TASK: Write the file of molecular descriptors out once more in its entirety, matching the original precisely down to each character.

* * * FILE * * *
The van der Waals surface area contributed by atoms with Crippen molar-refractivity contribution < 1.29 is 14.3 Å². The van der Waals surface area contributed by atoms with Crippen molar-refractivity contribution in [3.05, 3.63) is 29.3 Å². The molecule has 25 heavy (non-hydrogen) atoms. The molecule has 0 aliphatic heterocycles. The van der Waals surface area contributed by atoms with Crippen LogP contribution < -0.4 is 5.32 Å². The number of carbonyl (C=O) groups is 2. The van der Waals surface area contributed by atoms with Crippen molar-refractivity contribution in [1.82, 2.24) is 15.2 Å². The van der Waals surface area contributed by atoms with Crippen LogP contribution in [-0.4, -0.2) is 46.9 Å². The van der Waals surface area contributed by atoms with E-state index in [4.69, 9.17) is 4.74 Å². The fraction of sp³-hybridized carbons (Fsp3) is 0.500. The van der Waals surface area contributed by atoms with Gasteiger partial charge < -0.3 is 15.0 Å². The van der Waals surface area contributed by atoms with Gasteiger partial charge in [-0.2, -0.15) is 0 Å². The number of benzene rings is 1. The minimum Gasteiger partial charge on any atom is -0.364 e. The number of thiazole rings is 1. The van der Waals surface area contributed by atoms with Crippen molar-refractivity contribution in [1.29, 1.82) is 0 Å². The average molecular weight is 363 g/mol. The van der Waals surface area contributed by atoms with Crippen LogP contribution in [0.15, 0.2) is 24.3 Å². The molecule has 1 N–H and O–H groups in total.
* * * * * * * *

The van der Waals surface area contributed by atoms with Crippen molar-refractivity contribution < 1.29 is 14.3 Å². The van der Waals surface area contributed by atoms with Crippen molar-refractivity contribution in [3.05, 3.63) is 29.3 Å². The molecule has 25 heavy (non-hydrogen) atoms. The molecule has 0 aliphatic heterocycles. The van der Waals surface area contributed by atoms with Crippen LogP contribution < -0.4 is 5.32 Å². The number of carbonyl (C=O) groups is 2. The van der Waals surface area contributed by atoms with Crippen molar-refractivity contribution in [1.82, 2.24) is 15.2 Å². The van der Waals surface area contributed by atoms with Crippen LogP contribution in [-0.4, -0.2) is 46.9 Å². The van der Waals surface area contributed by atoms with E-state index in [4.69, 9.17) is 4.74 Å². The fraction of sp³-hybridized carbons (Fsp3) is 0.500. The van der Waals surface area contributed by atoms with Gasteiger partial charge < -0.3 is 15.0 Å². The van der Waals surface area contributed by atoms with Gasteiger partial charge in [-0.2, -0.15) is 0 Å². The number of benzene rings is 1. The minimum Gasteiger partial charge on any atom is -0.364 e. The number of thiazole rings is 1. The van der Waals surface area contributed by atoms with Crippen molar-refractivity contribution in [1.29, 1.82) is 0 Å². The average molecular weight is 363 g/mol. The van der Waals surface area contributed by atoms with Crippen LogP contribution in [0.15, 0.2) is 24.3 Å². The molecule has 1 N–H and O–H groups in total.